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Before official bilingualism was established in 1969, francophones were scarce in the Canadian public service. Marcel Cadieux was one of the few, becoming arguably the most important francophone diplomat and civil servant in Canadian history. Brendan Kelly's insightful, entertaining biography draws on extensive archival research and interviews to reveal a complex figure. Cadieux held the nationalist views of many young French Canadians in the 1930s, yet he made the distinctly unconventional decision to join the Department of External Affairs in 1941. Public service became the vocation of this blunt, funny, strong-minded, and sometimes undiplomatic diplomat. Against the backdrop of rising Quebec separatism and the Cold War, he headed the department from 1964 to 1970 and served as Canada's first francophone ambassador to the United States from 1970 to 1975. Cadieux's profound belief in the dignity of service speaks eloquently to readers today, when professionalism and expertise are often undervalued.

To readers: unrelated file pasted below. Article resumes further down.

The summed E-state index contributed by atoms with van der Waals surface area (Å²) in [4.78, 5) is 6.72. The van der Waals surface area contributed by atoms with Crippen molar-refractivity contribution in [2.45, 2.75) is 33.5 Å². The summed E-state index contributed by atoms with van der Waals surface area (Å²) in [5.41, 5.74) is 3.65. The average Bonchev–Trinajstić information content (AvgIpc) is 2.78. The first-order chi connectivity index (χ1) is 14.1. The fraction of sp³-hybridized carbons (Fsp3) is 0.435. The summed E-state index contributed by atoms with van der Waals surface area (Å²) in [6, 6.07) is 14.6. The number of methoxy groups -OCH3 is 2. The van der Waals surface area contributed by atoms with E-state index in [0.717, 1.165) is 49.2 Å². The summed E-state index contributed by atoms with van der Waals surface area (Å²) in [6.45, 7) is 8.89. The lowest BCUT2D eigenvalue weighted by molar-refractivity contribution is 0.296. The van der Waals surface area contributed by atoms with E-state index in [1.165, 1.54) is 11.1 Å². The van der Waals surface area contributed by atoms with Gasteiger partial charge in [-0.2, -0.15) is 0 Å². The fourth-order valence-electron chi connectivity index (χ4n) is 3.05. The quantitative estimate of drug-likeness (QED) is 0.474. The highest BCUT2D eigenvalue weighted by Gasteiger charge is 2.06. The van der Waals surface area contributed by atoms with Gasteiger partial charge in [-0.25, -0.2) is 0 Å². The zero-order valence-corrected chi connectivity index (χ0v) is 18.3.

|Publication date:||20th December 2019|
|Publisher:||University of British Columbia Press|
|Categories:||Biography: historical, political & military, Politics & government, Political science & theory, Political leaders & leadership,|
Brendan Kelly is a junior fellow at the Bill Graham Centre for Contemporary International History and teaches in Trinity College's International Relations Program at the University of Toronto.More About Brendan Kelly